IH Scout – International Harvester Scout
The International Harvester Scout was one of the first production American civilian off-road sport utility vehicles. It was originally created as a competitor to the Jeep, and like that vehicle, early models featured fold-down windshields. The first generation Scout and second generation Scout II were produced as two-door vehicles with options of a half cab pickup truck or a removable full hard or soft top.
Scouts were manufactured from 1961 to 1980 in Fort Wayne, Indiana.
Scout Models and Variants
Scout 80/800 (1961-1971): The original production model
Scout 810 (1971): Some early Scout II’s contain Scout 810 badging on the glove box.
Scout II (1971-1980): The later standard production model with a removable soft or hardtop (100 in wheelbase).
Scout II Terra (1976-1980): The light pickup truck version (118 in wheelbase).
Scout II Traveler (1976-1980): This version had a removable fiberglass hardtop, optional 3rd row of seats(118 in wheelbase).
Soft-top Safari II (SSII) (1977-1979): This model had removable fabric doors, a rollbar, and softtop. The
Soft-top Safari model was tagged the SSII by IH marketing. As a result, buyers were generally unaware of the actual Soft-top Safari name. Eventually the SS letters were assumed to stand for Super Scout, the name this model is called today.
International Harvester had been building trucks, pickups and later Travelalls since 1907. In the late 1950s, they began a design plan to produce a vehicle to compete with the Jeep CJ. By late 1960 the first Scout was available: the Scout 80, with a 1961 model year.
According to Ted Ornas, the chief designer of the Scout, the market potential for a 4 wheel drive recreational vehicle was an unknown quantity in the early 1950s. The only such vehicle offered in the post-war period was the Willys Jeep, a version of the military jeep produced for World War II. It was a flat-sided bare-bones product, and American military personal learned to appreciate its ability to maneuver over rough terrain. Sales volume was very low.
In early 1958 we were directed to develop a concept proposal to enter this small market of that time. So help me, Mr.Reese, manager of engineering, said ‘design something to replace the horse.’ There was no product definition to use as a guide. It was even proposed to use the defunct Henry J body tooling. Compound body surfaces were considered too far out for this type of vehicle. The military jeep was thought to have the correct appearance.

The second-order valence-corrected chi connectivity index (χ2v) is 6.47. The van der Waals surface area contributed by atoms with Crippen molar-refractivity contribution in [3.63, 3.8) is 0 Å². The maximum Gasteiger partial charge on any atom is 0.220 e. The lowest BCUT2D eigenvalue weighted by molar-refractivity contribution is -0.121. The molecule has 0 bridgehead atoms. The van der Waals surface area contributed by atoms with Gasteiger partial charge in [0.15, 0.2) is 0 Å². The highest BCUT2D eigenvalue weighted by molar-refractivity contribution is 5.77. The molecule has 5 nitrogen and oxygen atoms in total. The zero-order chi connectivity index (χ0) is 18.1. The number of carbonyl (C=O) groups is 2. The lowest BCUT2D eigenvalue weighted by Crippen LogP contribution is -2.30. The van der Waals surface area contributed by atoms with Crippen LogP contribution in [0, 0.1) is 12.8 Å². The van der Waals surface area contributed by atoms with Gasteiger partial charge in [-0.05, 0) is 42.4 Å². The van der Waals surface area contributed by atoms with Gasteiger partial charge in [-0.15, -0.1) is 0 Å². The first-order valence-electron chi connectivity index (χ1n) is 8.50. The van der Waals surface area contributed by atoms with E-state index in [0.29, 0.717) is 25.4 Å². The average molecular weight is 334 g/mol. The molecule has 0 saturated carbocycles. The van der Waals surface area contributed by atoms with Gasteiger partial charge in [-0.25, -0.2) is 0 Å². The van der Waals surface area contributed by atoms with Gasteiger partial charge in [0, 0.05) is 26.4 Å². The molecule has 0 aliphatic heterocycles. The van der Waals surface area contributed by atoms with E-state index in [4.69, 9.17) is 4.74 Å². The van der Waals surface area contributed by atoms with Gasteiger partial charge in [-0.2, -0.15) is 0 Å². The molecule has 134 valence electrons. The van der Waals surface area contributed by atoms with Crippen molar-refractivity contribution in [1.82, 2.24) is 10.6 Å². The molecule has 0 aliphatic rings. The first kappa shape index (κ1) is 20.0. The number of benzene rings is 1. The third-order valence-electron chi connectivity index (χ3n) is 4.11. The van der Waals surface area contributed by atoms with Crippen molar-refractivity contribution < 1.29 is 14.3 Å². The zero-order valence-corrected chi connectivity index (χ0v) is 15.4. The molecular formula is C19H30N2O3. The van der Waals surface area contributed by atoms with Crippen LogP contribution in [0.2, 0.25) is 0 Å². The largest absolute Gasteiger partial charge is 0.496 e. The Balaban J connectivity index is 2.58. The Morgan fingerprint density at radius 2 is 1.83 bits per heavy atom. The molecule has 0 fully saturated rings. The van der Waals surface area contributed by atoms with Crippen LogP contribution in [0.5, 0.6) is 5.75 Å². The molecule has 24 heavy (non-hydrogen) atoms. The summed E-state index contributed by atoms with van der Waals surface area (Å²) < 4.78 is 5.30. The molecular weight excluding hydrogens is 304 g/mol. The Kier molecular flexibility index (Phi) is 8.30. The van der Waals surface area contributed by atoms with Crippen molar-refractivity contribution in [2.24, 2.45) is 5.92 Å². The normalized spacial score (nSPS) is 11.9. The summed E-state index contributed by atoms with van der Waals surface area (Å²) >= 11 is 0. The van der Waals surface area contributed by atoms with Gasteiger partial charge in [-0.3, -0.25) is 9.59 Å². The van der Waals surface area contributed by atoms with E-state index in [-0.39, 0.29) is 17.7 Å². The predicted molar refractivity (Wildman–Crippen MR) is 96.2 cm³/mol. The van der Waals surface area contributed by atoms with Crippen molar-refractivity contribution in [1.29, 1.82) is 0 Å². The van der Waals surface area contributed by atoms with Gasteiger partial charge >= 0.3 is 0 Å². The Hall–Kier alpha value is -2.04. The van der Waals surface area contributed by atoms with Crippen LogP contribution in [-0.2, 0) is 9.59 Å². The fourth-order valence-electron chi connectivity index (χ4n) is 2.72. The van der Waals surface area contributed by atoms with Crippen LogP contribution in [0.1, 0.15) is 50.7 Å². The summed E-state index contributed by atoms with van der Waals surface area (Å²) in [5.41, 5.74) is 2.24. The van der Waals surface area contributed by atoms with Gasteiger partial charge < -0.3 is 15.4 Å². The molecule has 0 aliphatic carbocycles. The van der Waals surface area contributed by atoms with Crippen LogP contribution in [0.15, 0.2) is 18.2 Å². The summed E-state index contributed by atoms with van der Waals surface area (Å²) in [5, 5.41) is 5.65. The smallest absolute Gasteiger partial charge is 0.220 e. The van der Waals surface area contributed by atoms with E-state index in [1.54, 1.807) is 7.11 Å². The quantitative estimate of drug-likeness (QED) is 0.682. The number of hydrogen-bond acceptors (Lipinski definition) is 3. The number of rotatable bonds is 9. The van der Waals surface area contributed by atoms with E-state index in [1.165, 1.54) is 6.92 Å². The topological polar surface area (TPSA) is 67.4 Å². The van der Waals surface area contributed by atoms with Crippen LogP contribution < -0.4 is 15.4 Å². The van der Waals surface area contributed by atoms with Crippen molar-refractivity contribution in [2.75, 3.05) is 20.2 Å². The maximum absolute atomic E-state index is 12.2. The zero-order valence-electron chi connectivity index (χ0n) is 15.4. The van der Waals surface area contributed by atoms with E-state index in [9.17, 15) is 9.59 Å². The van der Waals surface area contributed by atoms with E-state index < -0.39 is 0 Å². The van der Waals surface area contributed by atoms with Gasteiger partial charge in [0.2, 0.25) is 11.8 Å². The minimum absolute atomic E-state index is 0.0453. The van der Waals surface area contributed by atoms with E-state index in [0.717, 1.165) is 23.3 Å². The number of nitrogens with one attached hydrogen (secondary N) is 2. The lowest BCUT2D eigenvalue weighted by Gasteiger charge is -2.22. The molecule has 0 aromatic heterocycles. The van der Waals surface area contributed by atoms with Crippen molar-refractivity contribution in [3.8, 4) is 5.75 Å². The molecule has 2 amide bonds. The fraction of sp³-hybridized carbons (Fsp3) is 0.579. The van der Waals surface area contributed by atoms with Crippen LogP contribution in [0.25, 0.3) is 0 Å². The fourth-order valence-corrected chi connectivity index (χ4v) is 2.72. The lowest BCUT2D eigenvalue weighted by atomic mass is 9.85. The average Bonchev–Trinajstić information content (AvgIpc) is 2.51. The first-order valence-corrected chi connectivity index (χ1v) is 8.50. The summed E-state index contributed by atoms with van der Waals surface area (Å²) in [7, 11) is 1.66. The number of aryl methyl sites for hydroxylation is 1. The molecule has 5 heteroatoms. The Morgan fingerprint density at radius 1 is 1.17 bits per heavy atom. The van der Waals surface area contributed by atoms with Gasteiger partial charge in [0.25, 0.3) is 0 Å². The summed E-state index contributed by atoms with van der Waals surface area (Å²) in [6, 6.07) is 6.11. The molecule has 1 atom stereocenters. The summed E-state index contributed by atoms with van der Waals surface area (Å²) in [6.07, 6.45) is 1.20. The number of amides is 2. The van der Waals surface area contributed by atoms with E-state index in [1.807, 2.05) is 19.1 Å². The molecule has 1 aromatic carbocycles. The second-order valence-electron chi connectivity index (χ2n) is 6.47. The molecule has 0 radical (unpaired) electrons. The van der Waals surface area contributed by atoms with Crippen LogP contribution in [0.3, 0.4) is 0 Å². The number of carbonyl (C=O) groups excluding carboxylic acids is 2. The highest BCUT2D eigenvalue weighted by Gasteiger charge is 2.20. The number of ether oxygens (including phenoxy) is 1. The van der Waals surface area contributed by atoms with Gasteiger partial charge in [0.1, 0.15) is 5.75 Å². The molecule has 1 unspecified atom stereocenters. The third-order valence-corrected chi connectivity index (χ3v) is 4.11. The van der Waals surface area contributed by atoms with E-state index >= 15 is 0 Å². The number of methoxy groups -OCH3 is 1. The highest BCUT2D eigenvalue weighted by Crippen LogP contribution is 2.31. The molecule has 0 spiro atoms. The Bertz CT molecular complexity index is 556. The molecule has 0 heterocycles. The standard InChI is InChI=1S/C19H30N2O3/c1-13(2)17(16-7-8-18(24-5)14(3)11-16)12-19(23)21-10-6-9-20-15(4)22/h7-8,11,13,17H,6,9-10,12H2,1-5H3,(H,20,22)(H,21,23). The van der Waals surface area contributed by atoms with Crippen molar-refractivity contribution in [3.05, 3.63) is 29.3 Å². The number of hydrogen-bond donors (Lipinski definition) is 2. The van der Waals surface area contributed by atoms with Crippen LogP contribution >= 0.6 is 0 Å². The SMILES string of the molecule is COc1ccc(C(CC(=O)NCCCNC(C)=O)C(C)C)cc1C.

Our design sketches with the flat-side, no contour look never excited the executive committee. The program began to die. One night while sitting at our kitchen table (full of frustration and desperation), I dashed off this rough sketch on a piece of scrap mat board.
It had contoured sides and was designed for plastic tooling. The next morning it was shown to a committee member. He reviewed it with controlled enthusiasm, but revived interest in the program.
We were off and running. Goodyear produced many plastic parts for WWII and had formed a large plastic engineering group. We entered a program with them, a scale model was vacuum formed to simulate body assembly. This model received executive approval for appearance. By July 1959, Goodyear completed their costing and, because of the high costs, the plastic program was cancelled.
By this time the contoured design met with executive approval and a decision was made to convert the body design to steel. Starting in late July 1959 a full size clay model was completed, and in November 1959, it was approved. Looking back, it was a remarkable program with fast paced engineering and manufacturing developments.
The total development time of 24 months was an heroic achievement considering the concept was unique and no in-house engine or manufacturing was available or even considered when the program started.
The first Scout was introduced in 1960. A concept for its replacement was initiated in 1964 and approved for production in mid 1965. The Scout II was introduced in 1971. The basic sheet metal remained the unchanged until production stopped on October 21, 1980. During the 20 year period (1960-1980) 532,674 Scouts were produced.
The Scout, introduced as a commercial utility pickup in 1960, set the stage for future 4-wheel drive recreational vehicles of the ’70s, ’80s, and ’90s.
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